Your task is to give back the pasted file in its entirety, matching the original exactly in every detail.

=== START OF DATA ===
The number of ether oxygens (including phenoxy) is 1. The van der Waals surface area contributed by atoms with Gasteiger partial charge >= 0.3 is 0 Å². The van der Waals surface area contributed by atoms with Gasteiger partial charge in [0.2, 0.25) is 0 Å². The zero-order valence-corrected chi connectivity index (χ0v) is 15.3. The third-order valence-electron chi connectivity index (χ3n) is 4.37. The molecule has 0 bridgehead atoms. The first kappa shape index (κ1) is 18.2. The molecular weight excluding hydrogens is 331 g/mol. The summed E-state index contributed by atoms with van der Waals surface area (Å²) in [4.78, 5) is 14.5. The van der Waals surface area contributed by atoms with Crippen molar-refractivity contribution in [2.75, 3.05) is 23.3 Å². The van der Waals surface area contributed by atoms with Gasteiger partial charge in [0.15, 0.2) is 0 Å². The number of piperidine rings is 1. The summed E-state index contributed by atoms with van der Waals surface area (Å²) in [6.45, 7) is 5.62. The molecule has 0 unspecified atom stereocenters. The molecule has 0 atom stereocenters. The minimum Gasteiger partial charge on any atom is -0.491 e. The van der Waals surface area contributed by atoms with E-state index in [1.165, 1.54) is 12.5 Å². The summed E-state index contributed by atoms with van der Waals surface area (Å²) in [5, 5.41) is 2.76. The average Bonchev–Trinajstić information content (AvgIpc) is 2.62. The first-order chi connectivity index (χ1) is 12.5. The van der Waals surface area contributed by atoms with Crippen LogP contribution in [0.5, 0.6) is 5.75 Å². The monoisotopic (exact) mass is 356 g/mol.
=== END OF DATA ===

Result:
The number of ether oxygens (including phenoxy) is 1. The van der Waals surface area contributed by atoms with Gasteiger partial charge >= 0.3 is 0 Å². The van der Waals surface area contributed by atoms with Gasteiger partial charge in [0.2, 0.25) is 0 Å². The zero-order valence-corrected chi connectivity index (χ0v) is 15.3. The third-order valence-electron chi connectivity index (χ3n) is 4.37. The molecule has 0 bridgehead atoms. The first kappa shape index (κ1) is 18.2. The molecular weight excluding hydrogens is 331 g/mol. The summed E-state index contributed by atoms with van der Waals surface area (Å²) in [4.78, 5) is 14.5. The van der Waals surface area contributed by atoms with Crippen molar-refractivity contribution in [2.75, 3.05) is 23.3 Å². The van der Waals surface area contributed by atoms with Gasteiger partial charge in [0.15, 0.2) is 0 Å². The number of piperidine rings is 1. The summed E-state index contributed by atoms with van der Waals surface area (Å²) in [6.45, 7) is 5.62. The molecule has 0 unspecified atom stereocenters. The molecule has 0 atom stereocenters. The minimum Gasteiger partial charge on any atom is -0.491 e. The van der Waals surface area contributed by atoms with E-state index in [1.165, 1.54) is 12.5 Å². The summed E-state index contributed by atoms with van der Waals surface area (Å²) in [5, 5.41) is 2.76. The average Bonchev–Trinajstić information content (AvgIpc) is 2.62. The first-order chi connectivity index (χ1) is 12.5. The van der Waals surface area contributed by atoms with Crippen LogP contribution in [0.5, 0.6) is 5.75 Å². The monoisotopic (exact) mass is 356 g/mol.